Everyone agrees that living more sustainably is a necessity if the UK economy is to successfully transition to net zero by 2050 – and there is no time for dither or delay.

Dave Sheridan

Dave Sheridan

In the last few years, the corporate world has become obsessed with a new buzzword: ESG. Investors, both small and large, are racing to ‘green up’ their portfolios to position themselves as driving the world’s green revolution.

In addition, there is no doubt that responsible investment funds are growing in popularity among investors. According to the Investment Association, UK retail investor net sales into responsible funds totalled £12.4bn in the 12 months between February last year and this January.

But while the corporate world begins to clean up its act, little attention is being given to advising and supporting consumers, and more specifically homeowners, on the transition to zero-carbon living. The importance of doing so cannot be underestimated as the UK’s housing stock, via domestic energy use, is currently responsible for 20% of the UK’s total emissions.

The government has rightly taken the lead on ensuring new-builds in the UK are greener. Earlier this year, it set out proposals to change building regulations to reduce greenhouse gas emissions but eventually decided not to bring forward its proposed future homes standard from the scheduled 2025 commencement date, disappointing advocates of greener homes.

For consumers, this is likely to be a backwards step because householders buying brand-new homes in the next four years are likely to find an unpleasant surprise awaiting them in the future: homes built today will have to be retrofitted with energy efficiency measures and low-carbon technology. The Committee on Climate Change put that at an average cost of more than £20,000.

These extra costs would amount to more than £20bn for the new homes built up to 2025, if the government’s targets of building 300,000 new homes a year are met. The costs to consumers could be avoided if ministers bring in low-carbon standards sooner.

There is a way to avoid these costs: deliver zero-carbon homes today that are lower cost to run than traditional homes. The tech already exists to build homes that emit no emissions via utilities such as heating and electricity.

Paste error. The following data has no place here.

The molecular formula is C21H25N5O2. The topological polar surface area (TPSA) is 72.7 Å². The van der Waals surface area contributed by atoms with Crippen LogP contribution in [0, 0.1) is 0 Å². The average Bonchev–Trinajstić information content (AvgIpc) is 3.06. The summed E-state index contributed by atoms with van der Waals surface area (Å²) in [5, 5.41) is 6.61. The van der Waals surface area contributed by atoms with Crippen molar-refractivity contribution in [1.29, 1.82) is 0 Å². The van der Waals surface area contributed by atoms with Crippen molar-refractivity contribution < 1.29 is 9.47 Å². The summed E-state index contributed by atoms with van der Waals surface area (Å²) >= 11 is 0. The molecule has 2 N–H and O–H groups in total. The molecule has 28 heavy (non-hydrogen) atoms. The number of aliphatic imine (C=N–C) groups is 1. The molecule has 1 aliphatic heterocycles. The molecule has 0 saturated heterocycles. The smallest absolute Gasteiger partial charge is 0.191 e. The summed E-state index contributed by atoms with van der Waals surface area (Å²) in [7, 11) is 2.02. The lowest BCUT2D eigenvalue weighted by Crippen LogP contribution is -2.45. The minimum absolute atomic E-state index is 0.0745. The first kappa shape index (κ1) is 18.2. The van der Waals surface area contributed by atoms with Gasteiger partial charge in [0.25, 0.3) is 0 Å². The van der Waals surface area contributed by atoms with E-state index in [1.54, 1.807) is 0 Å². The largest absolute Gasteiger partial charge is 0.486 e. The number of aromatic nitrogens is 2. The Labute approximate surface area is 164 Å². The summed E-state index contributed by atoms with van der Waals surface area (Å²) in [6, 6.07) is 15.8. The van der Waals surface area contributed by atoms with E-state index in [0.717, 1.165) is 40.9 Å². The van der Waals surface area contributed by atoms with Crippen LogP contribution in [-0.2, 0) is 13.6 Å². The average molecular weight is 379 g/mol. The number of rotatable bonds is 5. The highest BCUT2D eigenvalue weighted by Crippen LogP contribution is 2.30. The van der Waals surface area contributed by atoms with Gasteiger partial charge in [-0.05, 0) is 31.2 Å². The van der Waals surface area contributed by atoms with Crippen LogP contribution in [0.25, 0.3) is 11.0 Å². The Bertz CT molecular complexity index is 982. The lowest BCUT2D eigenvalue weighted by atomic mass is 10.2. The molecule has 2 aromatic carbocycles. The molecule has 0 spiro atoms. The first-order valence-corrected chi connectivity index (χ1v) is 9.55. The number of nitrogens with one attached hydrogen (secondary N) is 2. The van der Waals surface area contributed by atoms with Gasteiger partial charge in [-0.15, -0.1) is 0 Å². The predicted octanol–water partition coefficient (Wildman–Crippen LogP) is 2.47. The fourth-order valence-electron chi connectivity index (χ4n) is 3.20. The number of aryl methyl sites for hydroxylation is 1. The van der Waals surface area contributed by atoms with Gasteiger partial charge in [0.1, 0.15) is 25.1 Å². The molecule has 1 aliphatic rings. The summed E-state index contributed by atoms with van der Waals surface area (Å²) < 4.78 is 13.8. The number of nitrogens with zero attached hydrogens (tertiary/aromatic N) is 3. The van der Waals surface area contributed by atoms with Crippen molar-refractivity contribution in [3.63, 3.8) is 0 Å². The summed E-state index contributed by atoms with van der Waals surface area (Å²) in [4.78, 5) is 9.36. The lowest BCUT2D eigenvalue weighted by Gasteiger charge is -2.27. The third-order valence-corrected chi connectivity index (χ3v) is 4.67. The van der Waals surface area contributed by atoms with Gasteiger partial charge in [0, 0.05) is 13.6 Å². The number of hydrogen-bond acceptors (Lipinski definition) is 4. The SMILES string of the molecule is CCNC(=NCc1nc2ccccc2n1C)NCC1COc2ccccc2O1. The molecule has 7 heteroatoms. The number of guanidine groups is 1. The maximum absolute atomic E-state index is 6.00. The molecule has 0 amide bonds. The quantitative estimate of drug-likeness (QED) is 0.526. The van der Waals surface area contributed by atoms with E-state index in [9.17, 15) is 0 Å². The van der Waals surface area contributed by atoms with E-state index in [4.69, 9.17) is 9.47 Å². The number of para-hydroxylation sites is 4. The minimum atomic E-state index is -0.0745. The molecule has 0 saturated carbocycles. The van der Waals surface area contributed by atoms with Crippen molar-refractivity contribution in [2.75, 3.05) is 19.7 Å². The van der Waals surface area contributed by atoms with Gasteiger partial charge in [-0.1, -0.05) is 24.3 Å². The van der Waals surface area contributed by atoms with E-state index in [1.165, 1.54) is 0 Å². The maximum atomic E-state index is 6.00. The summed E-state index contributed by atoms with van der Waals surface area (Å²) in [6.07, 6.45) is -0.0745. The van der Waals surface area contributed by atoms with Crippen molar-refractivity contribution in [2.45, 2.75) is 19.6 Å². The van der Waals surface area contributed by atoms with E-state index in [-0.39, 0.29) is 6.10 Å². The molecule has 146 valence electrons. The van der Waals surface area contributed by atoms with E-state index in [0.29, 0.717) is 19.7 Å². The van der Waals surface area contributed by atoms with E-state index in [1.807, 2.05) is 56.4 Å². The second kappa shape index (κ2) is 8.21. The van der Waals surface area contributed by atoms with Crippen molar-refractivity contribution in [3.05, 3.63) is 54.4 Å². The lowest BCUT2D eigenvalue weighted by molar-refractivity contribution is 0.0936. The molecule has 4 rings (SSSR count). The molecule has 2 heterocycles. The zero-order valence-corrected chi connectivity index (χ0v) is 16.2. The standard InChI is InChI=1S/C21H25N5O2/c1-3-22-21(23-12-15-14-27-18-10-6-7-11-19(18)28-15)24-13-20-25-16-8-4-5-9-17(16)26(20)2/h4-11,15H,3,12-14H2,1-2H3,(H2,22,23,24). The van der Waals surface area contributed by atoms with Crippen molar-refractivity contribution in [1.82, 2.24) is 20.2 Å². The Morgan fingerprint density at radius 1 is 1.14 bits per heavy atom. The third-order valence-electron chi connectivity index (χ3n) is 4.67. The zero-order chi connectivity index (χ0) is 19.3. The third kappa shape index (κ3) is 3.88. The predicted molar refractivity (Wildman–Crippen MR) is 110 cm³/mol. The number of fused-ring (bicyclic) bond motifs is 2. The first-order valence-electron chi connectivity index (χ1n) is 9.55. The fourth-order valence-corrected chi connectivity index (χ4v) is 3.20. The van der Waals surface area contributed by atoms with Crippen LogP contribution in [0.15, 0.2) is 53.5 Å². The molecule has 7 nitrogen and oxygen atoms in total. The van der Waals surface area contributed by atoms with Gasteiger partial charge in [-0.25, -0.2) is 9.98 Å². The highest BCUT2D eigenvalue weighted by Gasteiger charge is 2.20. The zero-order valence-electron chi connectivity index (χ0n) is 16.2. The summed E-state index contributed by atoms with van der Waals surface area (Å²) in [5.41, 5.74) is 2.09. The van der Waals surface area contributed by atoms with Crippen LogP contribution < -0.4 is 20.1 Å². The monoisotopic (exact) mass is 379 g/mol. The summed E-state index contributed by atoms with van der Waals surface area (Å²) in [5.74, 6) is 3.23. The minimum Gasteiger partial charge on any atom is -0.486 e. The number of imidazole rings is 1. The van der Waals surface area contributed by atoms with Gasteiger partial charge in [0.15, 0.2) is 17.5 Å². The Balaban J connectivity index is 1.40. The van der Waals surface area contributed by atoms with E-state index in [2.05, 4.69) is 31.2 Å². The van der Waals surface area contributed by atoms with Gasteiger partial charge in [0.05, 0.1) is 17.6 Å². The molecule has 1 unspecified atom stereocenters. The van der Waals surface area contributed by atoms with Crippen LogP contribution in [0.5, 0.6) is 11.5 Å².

Last month, ilke Homes launched its new zero-carbon offering to help institutional investors, developers, housing associations and councils deliver greener homes at scale.

Branded ilke Zero, it will see ilke deliver up to 2,000 homes that are zero carbon in use each year in a bid to tackle both climate change and the chronic housing shortage.

Created using offsite manufacturing methods that improve levels of airtightness and integrate low-carbon technologies, the homes could cost homeowners next to nothing to power.

High energy prices have placed a worrying proportion of the UK population in fuel poverty, with the most recent government figures estimating that there were 3.2 million fuel-poor households in England in 2019 – roughly 13% of the total number of households.

Therefore, building to zero-carbon standards now is also vital to solving some of the UK’s most profound societal issues.

Achieving a net zero economy is just as much about consumer buy-in as it is innovation. The key to reaching net zero will be changing consumers’ choices, and by demonstrating that greener living is accessible and affordable, the net zero milestone becomes achievable.

Dave Sheridan is executive chairman at ilke Homes

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